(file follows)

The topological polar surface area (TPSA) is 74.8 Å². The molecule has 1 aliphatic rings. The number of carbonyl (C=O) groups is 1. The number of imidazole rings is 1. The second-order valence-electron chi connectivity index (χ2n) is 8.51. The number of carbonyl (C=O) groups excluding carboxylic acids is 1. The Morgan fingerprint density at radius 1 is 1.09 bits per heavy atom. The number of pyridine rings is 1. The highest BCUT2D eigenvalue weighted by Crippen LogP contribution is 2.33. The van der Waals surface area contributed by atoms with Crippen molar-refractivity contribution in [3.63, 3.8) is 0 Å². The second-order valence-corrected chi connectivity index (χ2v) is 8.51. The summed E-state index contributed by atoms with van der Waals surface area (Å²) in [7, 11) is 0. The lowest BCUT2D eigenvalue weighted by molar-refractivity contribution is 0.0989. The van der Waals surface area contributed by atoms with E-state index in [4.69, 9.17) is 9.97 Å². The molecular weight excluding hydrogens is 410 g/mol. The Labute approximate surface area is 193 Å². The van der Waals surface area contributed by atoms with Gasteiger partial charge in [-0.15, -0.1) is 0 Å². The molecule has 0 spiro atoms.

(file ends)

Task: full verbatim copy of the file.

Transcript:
The topological polar surface area (TPSA) is 74.8 Å². The molecule has 1 aliphatic rings. The number of carbonyl (C=O) groups is 1. The number of imidazole rings is 1. The second-order valence-electron chi connectivity index (χ2n) is 8.51. The number of carbonyl (C=O) groups excluding carboxylic acids is 1. The Morgan fingerprint density at radius 1 is 1.09 bits per heavy atom. The number of pyridine rings is 1. The highest BCUT2D eigenvalue weighted by Crippen LogP contribution is 2.33. The van der Waals surface area contributed by atoms with Crippen molar-refractivity contribution in [3.63, 3.8) is 0 Å². The second-order valence-corrected chi connectivity index (χ2v) is 8.51. The summed E-state index contributed by atoms with van der Waals surface area (Å²) in [7, 11) is 0. The lowest BCUT2D eigenvalue weighted by molar-refractivity contribution is 0.0989. The van der Waals surface area contributed by atoms with E-state index in [4.69, 9.17) is 9.97 Å². The molecular weight excluding hydrogens is 410 g/mol. The Labute approximate surface area is 193 Å². The van der Waals surface area contributed by atoms with Gasteiger partial charge in [-0.15, -0.1) is 0 Å². The molecule has 0 spiro atoms.